Bourbon Reviews:




Bottling NameBTEC Fire Pot Barrel
Bottled ByBuffalo Trace Distillery Frankfort,KY
TypeWhiskey
Alcohol content90 Proof
Availability US: No Longer Available Japan: Not Available Duty Free: Not Available Europe: Not Available
Mashbill InfoBT Rye Mash #1
Age10
Views (since 20080612) 5264
Bottling Info(from the manufacturer)
BUFFALO TRACE RELEASES UNIQUE EXPERIMENTAL WHISKIES

FRANKLIN COUNTY, KY: Over seventeen years ago Buffalo Trace Distillery began experimenting. Since then Buffalo Trace has produced over 1,500 experimental barrels of whiskey now aging in its warehouses. Each of the barrels has unique characteristics making each one different from all others. Some examples of these experiments include unique mash bills, types of wood, barrel toasts, and more.
Now for the first time, Buffalo Trace will bottle a few of these experimental barrels. For each experiment to be released there will only ever be 400 bottles in existence; due to the unique nature of each experiment.
'It is very exciting to finally be able to offer these whiskies to our consumers,' said Harlen Wheatley, Master Distiller. 'We love to push the envelope of whiskey making by exploring different ideas and methods we've never tried before.'

The first three (3) barrels will constitute the beginning of more periodic releases; together know as the Buffalo Trace 'Experimental Collection' . Here are some details of these first three releases:

1. FRENCH OAK: This bourbon was aged ten years in a French Oak barrel in which the staves were first air-dried for 24 months. The French Oak has given the whiskey a sugary sweetness and dark caramel color.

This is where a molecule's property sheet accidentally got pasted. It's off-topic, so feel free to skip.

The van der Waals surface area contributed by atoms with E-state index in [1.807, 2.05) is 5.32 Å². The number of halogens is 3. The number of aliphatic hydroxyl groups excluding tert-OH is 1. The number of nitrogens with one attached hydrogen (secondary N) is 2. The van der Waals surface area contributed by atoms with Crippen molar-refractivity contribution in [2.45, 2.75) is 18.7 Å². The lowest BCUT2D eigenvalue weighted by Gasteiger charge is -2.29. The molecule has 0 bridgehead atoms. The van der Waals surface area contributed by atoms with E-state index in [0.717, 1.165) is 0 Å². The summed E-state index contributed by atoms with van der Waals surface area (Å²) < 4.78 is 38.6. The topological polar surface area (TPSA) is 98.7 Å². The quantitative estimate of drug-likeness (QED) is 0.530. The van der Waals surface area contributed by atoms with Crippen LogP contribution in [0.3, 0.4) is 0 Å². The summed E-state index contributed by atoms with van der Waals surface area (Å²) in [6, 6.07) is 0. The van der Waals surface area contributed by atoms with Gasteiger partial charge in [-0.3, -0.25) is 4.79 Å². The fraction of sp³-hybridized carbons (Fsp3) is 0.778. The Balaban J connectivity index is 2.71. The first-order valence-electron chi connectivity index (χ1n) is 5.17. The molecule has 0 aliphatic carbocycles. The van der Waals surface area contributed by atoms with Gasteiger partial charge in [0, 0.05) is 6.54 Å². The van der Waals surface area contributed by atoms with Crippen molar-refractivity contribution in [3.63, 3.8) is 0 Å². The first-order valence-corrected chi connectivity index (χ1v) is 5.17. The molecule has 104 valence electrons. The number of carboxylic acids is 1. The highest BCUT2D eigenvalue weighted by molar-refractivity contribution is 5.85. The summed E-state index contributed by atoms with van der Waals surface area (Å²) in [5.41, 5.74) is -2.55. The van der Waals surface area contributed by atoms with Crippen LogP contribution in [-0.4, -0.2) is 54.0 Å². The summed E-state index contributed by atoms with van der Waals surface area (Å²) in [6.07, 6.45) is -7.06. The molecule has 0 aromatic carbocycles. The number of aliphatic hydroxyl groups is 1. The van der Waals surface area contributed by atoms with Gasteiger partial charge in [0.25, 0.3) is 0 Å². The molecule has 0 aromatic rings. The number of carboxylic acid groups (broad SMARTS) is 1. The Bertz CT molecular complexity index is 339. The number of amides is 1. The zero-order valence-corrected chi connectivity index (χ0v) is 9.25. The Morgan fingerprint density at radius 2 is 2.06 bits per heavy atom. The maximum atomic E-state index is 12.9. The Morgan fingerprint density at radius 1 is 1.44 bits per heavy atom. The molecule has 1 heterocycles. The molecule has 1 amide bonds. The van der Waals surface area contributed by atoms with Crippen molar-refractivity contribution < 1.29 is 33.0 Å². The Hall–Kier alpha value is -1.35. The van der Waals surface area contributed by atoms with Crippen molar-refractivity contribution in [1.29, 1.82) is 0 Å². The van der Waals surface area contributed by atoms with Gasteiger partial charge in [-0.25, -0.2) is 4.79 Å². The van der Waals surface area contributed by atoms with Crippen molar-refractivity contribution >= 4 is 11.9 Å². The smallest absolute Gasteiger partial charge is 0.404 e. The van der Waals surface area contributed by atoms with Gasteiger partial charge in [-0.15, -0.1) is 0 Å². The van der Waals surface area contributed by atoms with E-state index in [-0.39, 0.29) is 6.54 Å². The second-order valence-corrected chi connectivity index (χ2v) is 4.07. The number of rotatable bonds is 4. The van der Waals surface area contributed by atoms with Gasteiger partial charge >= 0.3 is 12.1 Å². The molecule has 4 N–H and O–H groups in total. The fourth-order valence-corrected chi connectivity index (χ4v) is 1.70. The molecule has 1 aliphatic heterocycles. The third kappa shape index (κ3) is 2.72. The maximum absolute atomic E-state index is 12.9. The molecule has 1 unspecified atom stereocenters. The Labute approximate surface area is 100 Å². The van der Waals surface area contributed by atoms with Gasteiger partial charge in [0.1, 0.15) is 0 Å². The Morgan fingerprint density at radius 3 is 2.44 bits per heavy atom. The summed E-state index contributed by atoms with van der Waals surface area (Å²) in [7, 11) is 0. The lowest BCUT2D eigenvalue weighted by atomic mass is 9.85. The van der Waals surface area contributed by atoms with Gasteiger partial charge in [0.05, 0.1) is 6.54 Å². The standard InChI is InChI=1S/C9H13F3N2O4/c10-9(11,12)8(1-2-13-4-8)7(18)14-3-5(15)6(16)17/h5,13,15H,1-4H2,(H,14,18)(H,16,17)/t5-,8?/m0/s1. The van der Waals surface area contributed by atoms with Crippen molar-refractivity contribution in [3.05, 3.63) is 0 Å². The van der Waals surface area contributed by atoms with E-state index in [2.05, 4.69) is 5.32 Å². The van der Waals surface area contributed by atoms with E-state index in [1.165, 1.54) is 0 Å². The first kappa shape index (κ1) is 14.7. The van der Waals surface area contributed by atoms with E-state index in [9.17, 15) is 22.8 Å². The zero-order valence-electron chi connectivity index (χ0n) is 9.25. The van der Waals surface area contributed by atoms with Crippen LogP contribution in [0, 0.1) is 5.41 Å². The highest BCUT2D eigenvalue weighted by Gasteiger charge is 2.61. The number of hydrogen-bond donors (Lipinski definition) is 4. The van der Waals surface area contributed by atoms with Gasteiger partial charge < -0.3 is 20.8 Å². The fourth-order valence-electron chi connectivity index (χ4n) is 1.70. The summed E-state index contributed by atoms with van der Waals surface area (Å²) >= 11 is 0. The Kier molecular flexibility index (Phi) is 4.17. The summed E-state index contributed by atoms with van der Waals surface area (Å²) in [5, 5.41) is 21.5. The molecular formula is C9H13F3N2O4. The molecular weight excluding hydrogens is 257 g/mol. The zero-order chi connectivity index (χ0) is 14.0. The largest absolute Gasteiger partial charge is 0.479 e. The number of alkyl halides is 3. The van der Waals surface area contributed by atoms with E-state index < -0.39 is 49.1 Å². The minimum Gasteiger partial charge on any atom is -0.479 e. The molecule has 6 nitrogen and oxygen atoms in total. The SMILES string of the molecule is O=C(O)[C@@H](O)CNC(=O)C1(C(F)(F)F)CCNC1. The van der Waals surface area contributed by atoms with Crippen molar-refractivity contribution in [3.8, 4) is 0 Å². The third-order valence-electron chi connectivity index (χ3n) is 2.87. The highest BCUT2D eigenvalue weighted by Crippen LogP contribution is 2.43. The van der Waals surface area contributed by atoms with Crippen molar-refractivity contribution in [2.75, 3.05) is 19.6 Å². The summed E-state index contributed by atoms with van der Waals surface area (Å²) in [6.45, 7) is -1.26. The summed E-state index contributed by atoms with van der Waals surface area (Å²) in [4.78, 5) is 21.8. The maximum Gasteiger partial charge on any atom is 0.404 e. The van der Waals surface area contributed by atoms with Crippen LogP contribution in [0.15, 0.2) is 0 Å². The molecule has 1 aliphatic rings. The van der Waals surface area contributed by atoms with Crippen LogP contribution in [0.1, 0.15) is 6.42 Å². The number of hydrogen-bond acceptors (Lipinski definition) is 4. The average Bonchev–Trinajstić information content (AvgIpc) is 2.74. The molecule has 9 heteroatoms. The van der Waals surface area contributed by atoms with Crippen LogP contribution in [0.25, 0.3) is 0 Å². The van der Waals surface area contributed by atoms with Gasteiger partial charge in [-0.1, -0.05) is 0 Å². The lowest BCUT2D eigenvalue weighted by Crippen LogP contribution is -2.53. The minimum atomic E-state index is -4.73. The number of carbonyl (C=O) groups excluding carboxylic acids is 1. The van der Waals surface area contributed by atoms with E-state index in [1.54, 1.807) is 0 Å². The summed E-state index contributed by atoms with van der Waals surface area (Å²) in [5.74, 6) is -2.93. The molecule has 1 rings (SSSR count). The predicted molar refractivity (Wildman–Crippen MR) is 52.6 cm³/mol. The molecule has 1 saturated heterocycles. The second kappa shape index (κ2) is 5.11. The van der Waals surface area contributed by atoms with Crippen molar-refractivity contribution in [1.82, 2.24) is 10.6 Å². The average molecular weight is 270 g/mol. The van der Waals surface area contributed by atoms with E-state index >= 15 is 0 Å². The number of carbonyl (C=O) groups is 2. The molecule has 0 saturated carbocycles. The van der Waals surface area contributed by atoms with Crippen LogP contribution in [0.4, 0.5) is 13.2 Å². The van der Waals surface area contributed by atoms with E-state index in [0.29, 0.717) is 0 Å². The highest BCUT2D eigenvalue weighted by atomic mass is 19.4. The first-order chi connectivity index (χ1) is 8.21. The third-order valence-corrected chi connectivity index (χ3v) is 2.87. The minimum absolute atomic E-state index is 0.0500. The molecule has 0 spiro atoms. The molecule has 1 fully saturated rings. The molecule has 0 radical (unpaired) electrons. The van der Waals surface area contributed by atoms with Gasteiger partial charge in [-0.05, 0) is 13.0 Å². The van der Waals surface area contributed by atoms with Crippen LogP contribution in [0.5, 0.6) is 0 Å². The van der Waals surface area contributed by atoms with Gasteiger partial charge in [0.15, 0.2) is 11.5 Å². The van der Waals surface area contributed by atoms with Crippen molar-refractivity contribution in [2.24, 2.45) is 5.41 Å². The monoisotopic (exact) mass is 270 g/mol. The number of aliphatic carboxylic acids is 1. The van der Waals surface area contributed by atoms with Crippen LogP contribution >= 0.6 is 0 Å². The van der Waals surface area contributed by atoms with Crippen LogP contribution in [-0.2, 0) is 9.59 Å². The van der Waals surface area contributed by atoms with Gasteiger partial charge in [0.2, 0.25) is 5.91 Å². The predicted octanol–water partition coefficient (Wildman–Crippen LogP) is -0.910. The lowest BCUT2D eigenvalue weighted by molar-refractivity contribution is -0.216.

2. TWICE BARRELED: After aging this bourbon for eight years and eight months, this whiskey was put into a brand new barrel. With twice the wood, this whiskey has lots of oak and has a long warm finish.
3. FIRE POT BARREL: This barrel was heated to 102F for 23 minutes to dry the wood prior to filling. The whiskey has a smoky nose, and hints of fruit and tobacco on the pallet.

'Each of these whiskeys is unlike anything I've ever tasted,' said Kris Comstock, Buffalo Trace Brand Manager. 'Any whiskey drinker will appreciate the differences between these experiments and other whiskeys.'

The Experimental Collection will be packaged in 375ml bottles. Each label will include all the pertinent information unique to that barrel of whiskey. These whiskies will be released in late April 2006 and retail for around $46.35 each. For more information on the Experimental Collection or the other products of Buffalo Trace Distillery please contact Kris Comstock at kcomstock@buffalotrace.com.



Review from spun_cookie (BourbonEnthusiast Review ID 1164, Created:20080623230424)
Purchased at:Julio's
Info on this bottle:~1/4 ounce pours
Nose:Sweat, corn, caramel and some vanilla.
Taste:Some corn and a slight metal taste with oak. The taste has a lot of Rye to me.
Finish:Same as the taste
Overall:I am not sure how this would have been if there was 1-2 ounces and time to let it grow at I drank it.

Does nothing for me. Much better than the Woodfords, but not worth a regular bui;d

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Review from MikeK (BourbonEnthusiast Review ID 568, Created:20060813115852)